These regions are also sought after by investors who are keen to establish a ‘foothold’ in one of the holiday regions, such as Daylesford, the Mornington Peninsula or the Bellarine Peninsula.

With a number of factors — such as less overseas holiday travel, low-interest rates and less commuting — allowing for more cash in the bank and a greater focus on what matters most, families want to secure an ‘escape property’ for themselves, a destination they can flee too should lockdowns or pandemics strike again.

More ‘knockdown and rebuild strategies’ in the middle-ring suburbs

According to McCrindle Research, 78% of people surveyed believe working from home is here to stay with most expecting this to be two or three days a week.

But how many of us actually have the space to do this, especially in dual-income houses?

Renovations can be expensive and unpredictable.

Whereas the growing trend of knocking down an old 150 square metre, 1950s–1970s weatherboard or brick home, on 400–800 square metres of land, and replacing it with new build, can not only solve the working-from-home problem, but also result in a very profitable project.

Our smaller cities take flight

With less interest in moving to the big smoke from our smaller cities, natural-born residents will consider staying put and working in their home cities while the uncertainty is around.

The big question is, how compelling will this be in the long term?

The big cities of Melbourne and Sydney house our largest institutions, banks, insurers, super funds and the head offices of most major corporates outside of mining and resources.

They will eventually draw talent from interstate and overseas, and although moving home to Adelaide or Brisbane might be possible if you’re already employed, landing a job from interstate and never being in the office is quite difficult, even impossible.

In summary, the smaller cities of Perth and Adelaide will be strong next year as residents stay put or head home, but in the long run, Melbourne and Sydney will prevail and deliver superior return on investment as they offer higher paying jobs for more people and this drives the property market.

Is the inner-city out of favour?

Apartments are not one property style on their own, there is low rise, high rise, concierge, and facilities, versus art deco walk-ups, with no lift, with plenty of character and charm.

And many more versions of these lifestyle-driven properties are often bought for convenience and affordability.

Generally speaking, the bigger buildings will suffer, although locations such as East Melbourne and Spring Street in Melbourne’s CBD are always sought after and rarely drop in value.

But is this the best place to invest in 2021?

No! Houses will always outperform in the inner-city regions as they are not building them anymore, if anything they are slowing decreasing in numbers to make way for apartments and townhouses.

It’s a simple supply and demand equation.

Expats will be heading home and if returning from New York, London, Hong Kong and LA will be used to the cosmopolitan lifestyle and see the capital city lifestyles as less congested and more liveable than where they’ve come from.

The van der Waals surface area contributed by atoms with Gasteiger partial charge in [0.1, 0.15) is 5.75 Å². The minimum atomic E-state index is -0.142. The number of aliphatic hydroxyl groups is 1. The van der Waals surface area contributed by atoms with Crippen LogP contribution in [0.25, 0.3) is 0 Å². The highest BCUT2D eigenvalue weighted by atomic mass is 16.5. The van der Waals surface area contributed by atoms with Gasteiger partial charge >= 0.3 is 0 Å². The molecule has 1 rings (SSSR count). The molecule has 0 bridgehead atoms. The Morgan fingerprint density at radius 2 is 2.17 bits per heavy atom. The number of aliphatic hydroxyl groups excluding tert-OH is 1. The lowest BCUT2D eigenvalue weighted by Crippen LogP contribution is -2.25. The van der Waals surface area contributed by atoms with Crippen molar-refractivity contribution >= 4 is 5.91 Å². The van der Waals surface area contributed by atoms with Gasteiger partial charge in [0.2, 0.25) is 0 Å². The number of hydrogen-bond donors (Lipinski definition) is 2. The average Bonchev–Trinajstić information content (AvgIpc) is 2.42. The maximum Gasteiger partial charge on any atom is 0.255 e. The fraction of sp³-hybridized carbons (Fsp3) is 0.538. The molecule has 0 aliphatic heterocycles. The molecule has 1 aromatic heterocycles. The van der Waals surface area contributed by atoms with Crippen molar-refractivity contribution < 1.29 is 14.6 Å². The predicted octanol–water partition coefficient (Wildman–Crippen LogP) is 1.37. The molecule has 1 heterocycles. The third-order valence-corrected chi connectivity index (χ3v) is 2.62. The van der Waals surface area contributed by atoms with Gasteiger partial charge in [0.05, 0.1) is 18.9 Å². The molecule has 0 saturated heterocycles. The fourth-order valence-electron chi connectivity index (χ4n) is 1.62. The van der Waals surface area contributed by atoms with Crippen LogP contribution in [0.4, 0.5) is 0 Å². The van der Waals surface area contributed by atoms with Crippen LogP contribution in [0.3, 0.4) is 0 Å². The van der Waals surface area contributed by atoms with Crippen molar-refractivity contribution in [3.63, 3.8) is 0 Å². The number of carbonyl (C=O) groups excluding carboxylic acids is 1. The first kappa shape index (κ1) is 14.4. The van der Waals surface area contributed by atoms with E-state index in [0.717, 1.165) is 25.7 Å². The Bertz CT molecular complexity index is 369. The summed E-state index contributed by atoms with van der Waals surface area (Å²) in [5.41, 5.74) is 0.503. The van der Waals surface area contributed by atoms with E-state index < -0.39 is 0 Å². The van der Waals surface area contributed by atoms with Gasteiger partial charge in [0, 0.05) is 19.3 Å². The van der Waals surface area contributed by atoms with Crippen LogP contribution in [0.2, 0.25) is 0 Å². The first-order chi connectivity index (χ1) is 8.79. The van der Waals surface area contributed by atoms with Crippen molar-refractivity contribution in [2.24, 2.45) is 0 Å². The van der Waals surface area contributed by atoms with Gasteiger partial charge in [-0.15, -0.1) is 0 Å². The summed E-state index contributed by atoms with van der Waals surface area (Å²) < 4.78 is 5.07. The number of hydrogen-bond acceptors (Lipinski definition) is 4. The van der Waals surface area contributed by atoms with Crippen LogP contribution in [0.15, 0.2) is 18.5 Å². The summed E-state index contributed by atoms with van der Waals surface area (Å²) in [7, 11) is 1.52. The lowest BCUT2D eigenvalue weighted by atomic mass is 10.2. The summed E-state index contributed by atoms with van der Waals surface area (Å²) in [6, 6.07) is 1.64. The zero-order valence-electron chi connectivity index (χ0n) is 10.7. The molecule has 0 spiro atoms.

This influx of established wealth will make up for any city escapers who are selling down or moving to the regions.

The cities will bounce back and continue to be our central place of business, leisure and events.

The beautiful established parks and gardens, along with the best food and experiences in town, will draw people back. Plus, being ‘central’ with quick access to the best schools, arterials and major shopping hubs will mean these 3–10km regions will be highly sought after.

Article Source: www.smartcompany.com.au

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Brisbane

Queensland’s booming real estate market to go on for ‘years to come

Queensland's booming real estate market

Wealth management firm Morgans has tipped house prices to continue to rise throughout 2021 and possibly for “years to come’’.

The forecast follows a strong December in the real estate market with Ray White recording $4 billion in unconditional sales in the month in Australia. Almost $1 billion of that was in Queensland.

Morgans Stockbroking economist Michael Knox said the recovery in house prices was healthy.

“It has years to run as full-time employment recovers over the next few years with the coming business cycle,’’ he said.

The likelihood of interest rates rising was also low with Knox believing that the Reserve Bank would struggle to achieve its inflation target until unemployment was below 5 per cent.

“It will take years to achieve that level of unemployment. It is very unlikely that inflation is going to be a problem during this period. Our view is that full employment in the Australian economy is at 4.5 per cent.

“We think it’ll take not less than four years for growth to get unemployment down to that level.’’

Ray White managing director Dan White said its December total sales of $6 billion were up 60 per cent on the same time in 2019.

“In Australia alone, we recorded almost $4 billion in sales, up 50 per cent, with a record result in Victoria to cap off an incredible recovery given extended lockdowns across that state. New Zealand recorded its sixth consecutive record month, with $1.9 billion in sales which was 87 per cent higher than last year

The Real Estate Institute of Queensland’s vacancy data for the December quarter showed Brisbane’s inner city rental market was recovering and was now “the only healthy rental market in Queensland”.

Rental vacancies were now at 3.3 per cent, down from 5 per cent previously.

Beyond Brisbane’s CBD, rental vacancies around the city’s middle ring remain extremely tight, with a quarterly rate of 1.6 per cent including Hawthorne (1.4 per cent), New Farm (1.9 per cent), Paddington (2.1 per cent) and St Lucia (1.7 per cent).

Further out into Brisbane’s outer ring and vacancies are even tighter, recording a quarterly rate of 1.3 per cent.

 

Article source: inqld.com.au